Montezuma's Realm to Monumental Effigies

Montezuma's Realm Mexico. Montezuma, the last emperor, was seized by Cortes, and compelled to acknowledge himself a vassal of Spain (1519).

Montezuma's Watch A curious stone, weighing twenty-four tons, of basaltic porphyry, in Mexico. This immense stone is cut into figures denoting the Mexican division of time, and may be termed their calendar.

Montfaucon Watch (A). “Le guet de Montfaucon.” A man hanged. Montfaucon is an eminence near Paris, once used as the Tyburn or place of execution. At one time it was crowded with gibbets, but at the Revolution they were destroyed, and it became the dustbin of the city, “Une voirie pour les immondices de Paris et l'éscarrissage des chevaux.” In 1841 this sink of corruption and infection was moved to “La plaine des Vertus,” surely a strange satire on the word.

Montgomery in North Wales; so called from Roger de Montgomery, Earl of Shrewsbury, who won the castle of Baldwyn, lieutenant of the marches to William the Conqueror. Before this time it was called “Tre Faldwyn.”
   Montgomery's division, all on one side. This is a French proverb, and refers to the Free Companies of the sixteenth century, of which Montgomery was a noted chief. The booty he took was all given to his banditti, and nothing was left to the victims. (See Lion's Share.)

Month of Sundays (A). An indefinite long time; never. (See Never .)

“Such another chance might never turn up in a month of Sundays.”- Boldrewood: Robbery Under Arms, chap. xl.
Month's Mind (A). An irresistible longing (for something); a great desire.

“I see you have a month's mind for them.”- Shakespeare: Two Gentlemen of Verona, i. 2.
   January. So called from “Janus,” the Roman deity that kept the gates of heaven. The image of Janus is represented with two faces looking opposite ways. One face is old, and is emblematical of time past; the other is young, as the emblem of time future. The Dutch used to call this month Lauw-maand (frosty-month); the Saxons, Wulf-monath, because wolves were very troublesome then from the great scarcity of food. After the introduction of Christianity, the name was changed to Se æftera geóla (the after-yule); it was also called Forma-monath (first month). In the French Republican calendar it was called Nivôse (snow-month, December 20th to 20th January).
   February. So called from “Februa,” a name of Juno, from the Sabine word februo (to purify). Juno was so called because she presided over the purification of women, which took place in this month. The Dutch used to term the month Spokkel-maand (vegetation-month); the ancient Saxons, Sprote-cál (from the sprouting of pot-wort or kele); they changed it subsequently to Sol- monath (from the returning sun). In the French Republican calendar it was called Pluviôse (rain-month, 20th January to 20th February).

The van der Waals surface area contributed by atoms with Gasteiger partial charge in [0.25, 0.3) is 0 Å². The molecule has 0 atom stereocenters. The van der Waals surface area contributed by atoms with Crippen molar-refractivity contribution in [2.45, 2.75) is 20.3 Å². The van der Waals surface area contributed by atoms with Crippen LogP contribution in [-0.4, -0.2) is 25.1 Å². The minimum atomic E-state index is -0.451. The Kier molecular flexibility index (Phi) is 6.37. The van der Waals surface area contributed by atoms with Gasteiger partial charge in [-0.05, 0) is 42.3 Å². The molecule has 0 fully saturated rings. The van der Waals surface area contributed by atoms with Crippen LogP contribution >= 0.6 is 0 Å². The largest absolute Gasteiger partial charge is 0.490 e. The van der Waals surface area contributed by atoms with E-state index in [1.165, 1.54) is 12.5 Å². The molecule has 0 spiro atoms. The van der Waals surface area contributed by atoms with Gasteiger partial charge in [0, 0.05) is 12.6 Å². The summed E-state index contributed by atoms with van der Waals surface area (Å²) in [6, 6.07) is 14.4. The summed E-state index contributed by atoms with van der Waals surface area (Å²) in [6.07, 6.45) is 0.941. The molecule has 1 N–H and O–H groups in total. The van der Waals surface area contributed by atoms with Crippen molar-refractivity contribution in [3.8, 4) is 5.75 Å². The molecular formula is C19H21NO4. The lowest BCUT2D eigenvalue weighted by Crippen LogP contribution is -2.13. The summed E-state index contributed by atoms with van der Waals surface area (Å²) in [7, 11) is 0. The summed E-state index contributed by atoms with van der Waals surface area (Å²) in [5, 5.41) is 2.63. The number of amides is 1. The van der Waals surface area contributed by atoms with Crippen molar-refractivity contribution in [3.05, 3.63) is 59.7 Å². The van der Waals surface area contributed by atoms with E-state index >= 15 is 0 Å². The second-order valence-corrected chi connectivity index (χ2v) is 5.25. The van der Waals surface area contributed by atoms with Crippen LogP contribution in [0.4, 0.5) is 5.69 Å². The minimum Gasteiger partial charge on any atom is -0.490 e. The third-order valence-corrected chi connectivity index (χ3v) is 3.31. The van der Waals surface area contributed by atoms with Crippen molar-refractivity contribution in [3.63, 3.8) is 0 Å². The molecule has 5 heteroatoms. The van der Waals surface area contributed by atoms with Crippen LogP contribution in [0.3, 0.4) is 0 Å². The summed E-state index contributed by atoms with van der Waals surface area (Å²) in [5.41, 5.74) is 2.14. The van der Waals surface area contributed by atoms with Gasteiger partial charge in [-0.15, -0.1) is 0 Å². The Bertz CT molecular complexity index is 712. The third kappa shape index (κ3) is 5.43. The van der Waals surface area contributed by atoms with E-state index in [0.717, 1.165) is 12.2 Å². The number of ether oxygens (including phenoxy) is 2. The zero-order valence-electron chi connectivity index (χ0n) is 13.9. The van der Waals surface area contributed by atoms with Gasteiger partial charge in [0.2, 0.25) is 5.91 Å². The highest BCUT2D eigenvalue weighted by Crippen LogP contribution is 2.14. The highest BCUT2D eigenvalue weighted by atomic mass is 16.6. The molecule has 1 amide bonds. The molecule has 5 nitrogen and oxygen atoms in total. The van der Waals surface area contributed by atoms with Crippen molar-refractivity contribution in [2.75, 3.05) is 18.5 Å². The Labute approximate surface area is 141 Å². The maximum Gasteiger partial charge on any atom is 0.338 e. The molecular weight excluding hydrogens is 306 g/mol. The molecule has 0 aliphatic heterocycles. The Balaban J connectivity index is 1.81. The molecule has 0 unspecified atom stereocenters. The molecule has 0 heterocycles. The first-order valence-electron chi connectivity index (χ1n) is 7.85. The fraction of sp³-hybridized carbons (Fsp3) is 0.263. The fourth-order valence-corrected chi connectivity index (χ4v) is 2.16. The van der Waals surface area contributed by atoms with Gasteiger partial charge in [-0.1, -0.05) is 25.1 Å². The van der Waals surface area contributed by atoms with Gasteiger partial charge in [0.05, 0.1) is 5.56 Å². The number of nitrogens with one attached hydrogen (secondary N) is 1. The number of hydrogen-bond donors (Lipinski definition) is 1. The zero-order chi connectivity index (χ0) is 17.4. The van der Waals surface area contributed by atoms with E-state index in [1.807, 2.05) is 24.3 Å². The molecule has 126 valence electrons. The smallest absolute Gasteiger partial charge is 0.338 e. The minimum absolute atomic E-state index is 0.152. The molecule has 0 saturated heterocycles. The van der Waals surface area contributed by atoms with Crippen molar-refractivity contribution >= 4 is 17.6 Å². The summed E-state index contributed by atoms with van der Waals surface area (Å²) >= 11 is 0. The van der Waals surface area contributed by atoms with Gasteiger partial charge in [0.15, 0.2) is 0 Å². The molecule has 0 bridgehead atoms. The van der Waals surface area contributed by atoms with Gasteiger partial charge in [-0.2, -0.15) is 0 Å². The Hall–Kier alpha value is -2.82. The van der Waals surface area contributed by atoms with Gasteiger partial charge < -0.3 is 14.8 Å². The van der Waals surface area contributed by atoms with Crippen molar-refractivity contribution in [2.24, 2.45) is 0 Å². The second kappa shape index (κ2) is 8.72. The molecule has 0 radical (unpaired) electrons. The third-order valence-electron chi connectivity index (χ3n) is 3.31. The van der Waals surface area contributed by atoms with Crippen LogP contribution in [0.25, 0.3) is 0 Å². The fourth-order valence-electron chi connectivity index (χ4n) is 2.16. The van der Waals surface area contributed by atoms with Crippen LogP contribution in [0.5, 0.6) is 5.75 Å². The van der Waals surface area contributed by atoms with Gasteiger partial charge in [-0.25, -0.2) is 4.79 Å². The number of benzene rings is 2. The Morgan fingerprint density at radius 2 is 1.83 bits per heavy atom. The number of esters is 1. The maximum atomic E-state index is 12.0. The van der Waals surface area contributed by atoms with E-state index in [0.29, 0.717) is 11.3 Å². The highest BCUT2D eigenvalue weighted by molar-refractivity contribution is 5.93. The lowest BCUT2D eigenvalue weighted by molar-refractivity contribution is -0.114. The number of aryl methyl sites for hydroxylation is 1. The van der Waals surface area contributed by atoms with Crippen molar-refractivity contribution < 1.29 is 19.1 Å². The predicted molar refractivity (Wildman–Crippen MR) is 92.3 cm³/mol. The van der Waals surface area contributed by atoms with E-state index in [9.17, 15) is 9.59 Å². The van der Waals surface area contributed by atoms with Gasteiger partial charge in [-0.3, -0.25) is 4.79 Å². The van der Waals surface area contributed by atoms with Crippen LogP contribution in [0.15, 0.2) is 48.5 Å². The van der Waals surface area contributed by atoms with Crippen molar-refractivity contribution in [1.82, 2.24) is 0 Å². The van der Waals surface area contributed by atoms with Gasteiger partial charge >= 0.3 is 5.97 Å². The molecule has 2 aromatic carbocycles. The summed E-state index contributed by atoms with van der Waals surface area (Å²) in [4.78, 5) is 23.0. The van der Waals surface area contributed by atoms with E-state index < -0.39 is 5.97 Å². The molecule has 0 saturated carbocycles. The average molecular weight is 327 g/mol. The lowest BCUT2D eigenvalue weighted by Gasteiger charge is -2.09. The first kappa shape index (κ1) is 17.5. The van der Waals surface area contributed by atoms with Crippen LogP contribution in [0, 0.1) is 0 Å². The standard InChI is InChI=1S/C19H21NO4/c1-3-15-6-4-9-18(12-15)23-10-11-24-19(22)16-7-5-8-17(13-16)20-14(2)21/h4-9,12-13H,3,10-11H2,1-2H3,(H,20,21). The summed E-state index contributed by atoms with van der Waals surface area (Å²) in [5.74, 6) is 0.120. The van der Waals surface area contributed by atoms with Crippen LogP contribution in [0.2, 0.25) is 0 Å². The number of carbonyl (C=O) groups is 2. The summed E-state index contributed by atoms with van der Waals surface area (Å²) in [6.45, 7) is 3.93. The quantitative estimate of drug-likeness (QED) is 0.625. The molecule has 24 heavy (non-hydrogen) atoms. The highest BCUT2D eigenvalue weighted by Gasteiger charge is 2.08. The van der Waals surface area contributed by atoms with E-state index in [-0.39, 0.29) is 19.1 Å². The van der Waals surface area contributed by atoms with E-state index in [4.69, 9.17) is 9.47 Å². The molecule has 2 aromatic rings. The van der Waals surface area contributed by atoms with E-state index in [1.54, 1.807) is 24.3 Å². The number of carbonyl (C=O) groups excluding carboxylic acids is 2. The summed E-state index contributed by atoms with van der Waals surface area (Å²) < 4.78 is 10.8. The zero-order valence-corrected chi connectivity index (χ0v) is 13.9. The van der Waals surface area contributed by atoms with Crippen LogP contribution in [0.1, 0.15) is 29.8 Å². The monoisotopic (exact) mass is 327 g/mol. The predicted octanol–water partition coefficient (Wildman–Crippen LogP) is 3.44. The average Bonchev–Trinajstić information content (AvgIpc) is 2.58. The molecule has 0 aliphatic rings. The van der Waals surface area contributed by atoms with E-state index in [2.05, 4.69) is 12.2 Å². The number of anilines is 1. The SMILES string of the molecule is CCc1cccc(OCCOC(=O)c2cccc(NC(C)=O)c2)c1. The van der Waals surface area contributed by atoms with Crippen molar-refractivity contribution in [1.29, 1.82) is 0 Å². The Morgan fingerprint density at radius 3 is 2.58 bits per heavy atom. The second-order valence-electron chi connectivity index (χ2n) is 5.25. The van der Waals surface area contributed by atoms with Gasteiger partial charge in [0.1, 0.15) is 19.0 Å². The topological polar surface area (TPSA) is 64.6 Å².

March. So called from “Mars,” the Roman war-god and patron deity. The old Dutch name for it was Lent-maand (lengthening-month), because the days sensibly lengthen; the old Saxon name was Hrèth-monath (rough month, from its boisterous winds); the name was subsequently changed to Length-monath (lengthening month); it was also called Hlyd-monath (boisterous-month). In the French Republican calendar it was called Ventôse (windy-month, February 20th to March 20th).
   April. So called from the Latin aperio (to open), in allusion to the unfolding of the leaves. The old Dutch name was Gras-maand (grass-month); the old Saxon, Easter-monath (orient or paschal-month). In the French Republican calendar it was called Germinal (the time of budding, March 21st to the 19th of April).
   May is the old Latin magius, softened into maius, similar to the Sanskrit mah (to grow), that is, the growing- month. The old Dutch name was Blou-maand (blossoming month); the Old Saxon, Tri-milchi (three milch), because cows were milked thrice a day in this month. In the French Republican calendar the month was called Floréal (the time of flowers, April 20th to May 20th).
   June. So called from the “juniores” or soldiers of the state, not from Juno, the queen-goddess. The old Dutch name was Zomer-maand (summer-month); the old Saxon, Sere-monath (dry-month), and Lida-aerra (joy-time). In the French Republican calendar the month was called Prairial (meadow-month, May 20th to June 18th).
   July. Mark Antony gave this month the name of Julius, from Julius Caesar, who was born in it. It had been previously called Quintilis (fifth-month). The old Dutch name for it was Hooy-maand (hay-month); the old Saxon, Mæd-monath (because the cattle were turned into the meadows to feed), and Lida æftevr (the second mild or genial month). In the French Republican calendar it was called Messidor (harvest-month, June 19th

  By PanEris using Melati.

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